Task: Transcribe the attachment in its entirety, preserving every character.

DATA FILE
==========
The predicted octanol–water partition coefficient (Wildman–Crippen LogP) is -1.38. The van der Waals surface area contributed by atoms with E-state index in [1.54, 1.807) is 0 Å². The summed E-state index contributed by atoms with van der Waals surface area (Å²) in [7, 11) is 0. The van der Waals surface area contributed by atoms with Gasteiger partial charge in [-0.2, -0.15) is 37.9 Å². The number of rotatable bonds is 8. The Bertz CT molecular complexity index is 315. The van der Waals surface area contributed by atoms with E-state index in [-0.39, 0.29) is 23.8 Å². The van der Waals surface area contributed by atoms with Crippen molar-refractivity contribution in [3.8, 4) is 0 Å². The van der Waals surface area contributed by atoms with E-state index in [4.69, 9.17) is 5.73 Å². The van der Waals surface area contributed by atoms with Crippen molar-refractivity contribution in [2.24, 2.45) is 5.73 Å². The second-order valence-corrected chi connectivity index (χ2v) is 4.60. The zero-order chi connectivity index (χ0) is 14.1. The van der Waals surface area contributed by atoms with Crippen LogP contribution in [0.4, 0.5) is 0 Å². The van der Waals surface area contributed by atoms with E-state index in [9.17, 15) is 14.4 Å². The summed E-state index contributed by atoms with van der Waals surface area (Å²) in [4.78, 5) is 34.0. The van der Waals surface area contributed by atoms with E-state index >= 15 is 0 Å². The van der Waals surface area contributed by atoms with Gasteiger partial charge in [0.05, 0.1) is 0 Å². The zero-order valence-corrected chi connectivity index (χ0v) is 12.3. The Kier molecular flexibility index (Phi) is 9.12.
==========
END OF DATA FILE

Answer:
The predicted octanol–water partition coefficient (Wildman–Crippen LogP) is -1.38. The van der Waals surface area contributed by atoms with E-state index in [1.54, 1.807) is 0 Å². The summed E-state index contributed by atoms with van der Waals surface area (Å²) in [7, 11) is 0. The van der Waals surface area contributed by atoms with Gasteiger partial charge in [-0.2, -0.15) is 37.9 Å². The number of rotatable bonds is 8. The Bertz CT molecular complexity index is 315. The van der Waals surface area contributed by atoms with E-state index in [-0.39, 0.29) is 23.8 Å². The van der Waals surface area contributed by atoms with Crippen molar-refractivity contribution in [3.8, 4) is 0 Å². The van der Waals surface area contributed by atoms with E-state index in [4.69, 9.17) is 5.73 Å². The van der Waals surface area contributed by atoms with Crippen molar-refractivity contribution in [2.24, 2.45) is 5.73 Å². The second-order valence-corrected chi connectivity index (χ2v) is 4.60. The zero-order chi connectivity index (χ0) is 14.1. The van der Waals surface area contributed by atoms with Crippen LogP contribution in [0.4, 0.5) is 0 Å². The van der Waals surface area contributed by atoms with E-state index in [9.17, 15) is 14.4 Å². The summed E-state index contributed by atoms with van der Waals surface area (Å²) in [4.78, 5) is 34.0. The van der Waals surface area contributed by atoms with E-state index >= 15 is 0 Å². The van der Waals surface area contributed by atoms with Gasteiger partial charge in [0.05, 0.1) is 0 Å². The zero-order valence-corrected chi connectivity index (χ0v) is 12.3. The Kier molecular flexibility index (Phi) is 9.12.